if (debouncer1.fell()) {

  if (debouncer2.fell()) {

  byte i = 0;
  long newPosition = (myEnc.read()/4);
  if (newPosition != oldPosition) {    
    if (oldPosition < newPosition) {
      i = 2;
    } else if (oldPosition > newPosition) {
      i = 1;
    oldPosition = newPosition;

  if (i == 2) {
        if (bpm > MAXIMUM_BPM) {
          bpm = MAXIMUM_BPM;
      } else if (i == 1) {
        if (bpm < MINIMUM_BPM) {
          bpm = MINIMUM_BPM;

void startOrStop1() {
  if (!playing1) {
  } else {
    digitalWrite(LED_PIN1, LOW);
  playing1 = !playing1;

void startOrStop2() {                   
  if (!playing2) {
  } else {
    digitalWrite(LED_PIN2, LOW);
  playing2 = !playing2;

void sendClockPulse() {  

  blinkCount1 = (blinkCount1 + 1) % CLOCKS_PER_BEAT;
  if (playing1) {
    if (blinkCount1 == 0) {
      digitalWrite(LED_PIN1, HIGH);      
    } else {
      if (blinkCount1 == BLINK_TIME) {
        digitalWrite(LED_PIN1, LOW); }
  if (playing2) {
    if (blinkCount1 == 0) {
      digitalWrite(LED_PIN2, HIGH);      
    } else {
      if (blinkCount1 == BLINK_TIME) {
        digitalWrite(LED_PIN2, LOW); } 
}   // end sendClockPulse

void updateBpm() { 
  long interval = 60L * 1000 * 1000 / bpm / CLOCKS_PER_BEAT;  
So, I made the buttons in the loop set flags to true/false, then the interrupt counts clock messages and the start or stop is triggered by % 24 (or 12, 48, 96 etc.) and reading the flag. I'll post the finished code for the whole project once it's built, works properly, and I clean up the code.
If I have one interrupt for all 8 UARTs, and each one sends a MIDI clock message one after the other like it's written in the code, then am I right in assuming the delay between UART 1 and UART 8 would only be 13ns? (1/600,000,000)*8
am I right in assuming the delay between UART 1 and UART 8 would only be 13ns? (1/600,000,000)*8

No, probably not a valid assumption. The exact timing behavior will depend on many fine details of the internal design of those UARTs, which NXP doesn't publish. But we do know some things. The UARTs run from 24 MHz, and they divide clock clock down to a multiple of the baud rate. We also know the code to write data into the UART buffers, and the interrupt code to transfer bytes between those buffers and the UART's FIFO also takes many instructions.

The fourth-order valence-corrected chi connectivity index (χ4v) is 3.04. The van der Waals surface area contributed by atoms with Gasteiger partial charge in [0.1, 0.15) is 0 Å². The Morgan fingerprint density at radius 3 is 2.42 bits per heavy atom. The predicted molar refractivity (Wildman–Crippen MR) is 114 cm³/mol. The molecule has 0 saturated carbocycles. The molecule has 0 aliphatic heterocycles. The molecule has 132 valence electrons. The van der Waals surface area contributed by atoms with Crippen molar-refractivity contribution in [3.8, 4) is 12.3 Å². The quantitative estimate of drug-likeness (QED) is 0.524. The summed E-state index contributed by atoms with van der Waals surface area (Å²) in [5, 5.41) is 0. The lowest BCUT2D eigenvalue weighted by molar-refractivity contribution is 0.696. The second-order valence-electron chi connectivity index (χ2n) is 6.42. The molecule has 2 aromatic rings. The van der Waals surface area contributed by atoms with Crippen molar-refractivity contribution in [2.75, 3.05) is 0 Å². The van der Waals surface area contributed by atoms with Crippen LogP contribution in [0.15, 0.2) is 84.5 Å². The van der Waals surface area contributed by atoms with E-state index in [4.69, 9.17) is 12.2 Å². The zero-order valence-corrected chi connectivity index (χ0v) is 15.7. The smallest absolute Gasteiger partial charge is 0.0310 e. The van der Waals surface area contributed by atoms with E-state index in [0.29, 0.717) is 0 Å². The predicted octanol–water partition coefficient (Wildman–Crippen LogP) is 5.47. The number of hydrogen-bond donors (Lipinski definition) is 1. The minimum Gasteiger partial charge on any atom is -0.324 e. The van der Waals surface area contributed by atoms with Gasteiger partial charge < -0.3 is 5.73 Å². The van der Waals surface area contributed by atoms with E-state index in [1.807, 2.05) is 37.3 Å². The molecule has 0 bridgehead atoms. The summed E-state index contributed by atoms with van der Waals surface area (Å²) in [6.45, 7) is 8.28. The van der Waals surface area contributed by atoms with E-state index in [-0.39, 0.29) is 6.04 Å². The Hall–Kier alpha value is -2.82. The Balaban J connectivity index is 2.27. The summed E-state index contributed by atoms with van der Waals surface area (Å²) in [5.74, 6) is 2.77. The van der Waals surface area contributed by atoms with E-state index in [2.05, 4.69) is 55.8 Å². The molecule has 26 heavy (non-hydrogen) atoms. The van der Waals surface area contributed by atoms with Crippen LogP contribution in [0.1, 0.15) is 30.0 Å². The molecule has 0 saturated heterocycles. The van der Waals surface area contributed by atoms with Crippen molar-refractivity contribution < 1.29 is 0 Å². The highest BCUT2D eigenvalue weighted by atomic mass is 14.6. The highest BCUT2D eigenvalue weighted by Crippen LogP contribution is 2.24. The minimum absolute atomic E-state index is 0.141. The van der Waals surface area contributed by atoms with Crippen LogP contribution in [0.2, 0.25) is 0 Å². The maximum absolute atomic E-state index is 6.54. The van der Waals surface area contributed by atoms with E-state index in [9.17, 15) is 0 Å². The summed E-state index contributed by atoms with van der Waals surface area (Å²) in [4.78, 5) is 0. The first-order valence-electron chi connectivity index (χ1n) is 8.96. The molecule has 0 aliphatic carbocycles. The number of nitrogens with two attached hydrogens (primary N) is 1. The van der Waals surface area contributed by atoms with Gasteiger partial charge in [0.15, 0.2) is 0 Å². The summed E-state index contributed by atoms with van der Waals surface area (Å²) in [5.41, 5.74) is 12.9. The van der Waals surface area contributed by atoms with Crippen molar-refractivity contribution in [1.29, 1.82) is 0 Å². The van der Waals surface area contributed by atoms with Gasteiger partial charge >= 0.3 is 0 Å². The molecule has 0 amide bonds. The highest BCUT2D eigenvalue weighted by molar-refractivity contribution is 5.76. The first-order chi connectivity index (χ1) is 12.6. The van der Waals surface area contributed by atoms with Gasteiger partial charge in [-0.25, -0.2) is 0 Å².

While these are all much more than 13 ns, they are very short compared to the 320,000 ns required to transmit a single byte at 31250 baud.

The only way to really know is the measure. So I set up a quick test, just for you (and anyone else who later files this thread) to check. The short answer is +/- 1 bit time.

First, here's the code I ran on a Teensy 4.1:

void setup() {

void loop() {

My oscilloscope only has 4 channels, so I connected to TX1, TX2, TX7, TX8, so we can see the first 2 and the last 2 outputs.

The next result is the timing varies by approx +/- 1 bit time, which is about 32 us at 31250 baud. Other very minor differences can also be seen. Here's a screen grab from the scope:


A seemingly strange result is Serial7 output happens before Serial1, even though it was written later. I believe what's happening here is the UARTs are actually running at some frequency, perhaps 500 kHz, which is 16 times the baud rate, though I didn't do anything to dig deeper in the actual settings used. So writes that happen very quickly in software are probably waiting until the next 2 us clock on each UART, and all 8 of them are not running perfectly in sync with each other. In this test, it looks like Serial7 happens to be getting it's divided clock slightly ahead of the others.

But this picture doesn't tell the whole story. While the waveforms line up like this most of the time, occasionally the flicker or jump quite a bit. Since I can't capture video of the on-screen movement, I'll turn on the screen persistence to try to show you the image.


Here you can see the green waveform often starts 30 us before the yellow, and the blue and red occasionally (but rarely) start about 30 us later. Remember, the scope is triggering on the yellow waveform, which may also be occasionally different, which would show up as all 3 shifting.

So while there's a lot of fine details in the timing, the net result is the 8 outputs usually come out very close to each other, but occasionally the timing can vary by about 1 bit time at 31250 baud, or about 32 us.

For some perspective, the speed of sound is 343 meters per second in room temperature air at sea level pressure. So 32 us the amount of time sound travels about 1 cm.
Wow! Thank you for your time and very informative replies!

Like I said, I can't yet hear anything "off", though it's only on a breadboard and needs to be built properly and played with for a while to know for sure.

Any thoughts on a different way to have MIDI clock messages sent to multiple devices, while only sending MIDI system messages to some?